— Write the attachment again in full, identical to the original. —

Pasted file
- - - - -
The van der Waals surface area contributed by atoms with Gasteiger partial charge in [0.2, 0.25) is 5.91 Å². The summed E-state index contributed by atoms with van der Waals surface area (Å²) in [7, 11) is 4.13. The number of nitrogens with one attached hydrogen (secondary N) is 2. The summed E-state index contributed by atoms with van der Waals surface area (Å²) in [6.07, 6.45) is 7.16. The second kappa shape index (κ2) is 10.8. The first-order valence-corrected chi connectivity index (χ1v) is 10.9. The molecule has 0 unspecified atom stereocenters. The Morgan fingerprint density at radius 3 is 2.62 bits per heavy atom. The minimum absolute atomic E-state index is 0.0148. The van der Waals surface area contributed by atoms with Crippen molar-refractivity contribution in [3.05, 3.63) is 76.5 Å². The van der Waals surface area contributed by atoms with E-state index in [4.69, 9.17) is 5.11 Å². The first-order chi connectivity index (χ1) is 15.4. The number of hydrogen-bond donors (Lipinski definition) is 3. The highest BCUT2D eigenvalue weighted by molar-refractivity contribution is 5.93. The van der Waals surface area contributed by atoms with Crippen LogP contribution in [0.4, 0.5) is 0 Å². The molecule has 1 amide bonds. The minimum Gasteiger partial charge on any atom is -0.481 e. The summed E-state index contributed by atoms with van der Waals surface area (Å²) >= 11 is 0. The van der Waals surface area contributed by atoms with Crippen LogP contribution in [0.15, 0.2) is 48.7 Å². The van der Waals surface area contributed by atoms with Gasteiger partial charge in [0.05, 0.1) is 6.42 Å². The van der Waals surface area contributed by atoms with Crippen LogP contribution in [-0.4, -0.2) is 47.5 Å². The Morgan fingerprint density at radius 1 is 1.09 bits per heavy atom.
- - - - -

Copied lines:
The van der Waals surface area contributed by atoms with Gasteiger partial charge in [0.2, 0.25) is 5.91 Å². The summed E-state index contributed by atoms with van der Waals surface area (Å²) in [7, 11) is 4.13. The number of nitrogens with one attached hydrogen (secondary N) is 2. The summed E-state index contributed by atoms with van der Waals surface area (Å²) in [6.07, 6.45) is 7.16. The second kappa shape index (κ2) is 10.8. The first-order valence-corrected chi connectivity index (χ1v) is 10.9. The molecule has 0 unspecified atom stereocenters. The Morgan fingerprint density at radius 3 is 2.62 bits per heavy atom. The minimum absolute atomic E-state index is 0.0148. The van der Waals surface area contributed by atoms with Crippen molar-refractivity contribution in [3.05, 3.63) is 76.5 Å². The van der Waals surface area contributed by atoms with E-state index in [4.69, 9.17) is 5.11 Å². The first-order chi connectivity index (χ1) is 15.4. The number of hydrogen-bond donors (Lipinski definition) is 3. The highest BCUT2D eigenvalue weighted by molar-refractivity contribution is 5.93. The van der Waals surface area contributed by atoms with Crippen LogP contribution in [0.4, 0.5) is 0 Å². The molecule has 1 amide bonds. The minimum Gasteiger partial charge on any atom is -0.481 e. The summed E-state index contributed by atoms with van der Waals surface area (Å²) >= 11 is 0. The van der Waals surface area contributed by atoms with Crippen LogP contribution in [0.15, 0.2) is 48.7 Å². The van der Waals surface area contributed by atoms with Gasteiger partial charge in [0.05, 0.1) is 6.42 Å². The van der Waals surface area contributed by atoms with Crippen LogP contribution in [-0.4, -0.2) is 47.5 Å². The Morgan fingerprint density at radius 1 is 1.09 bits per heavy atom.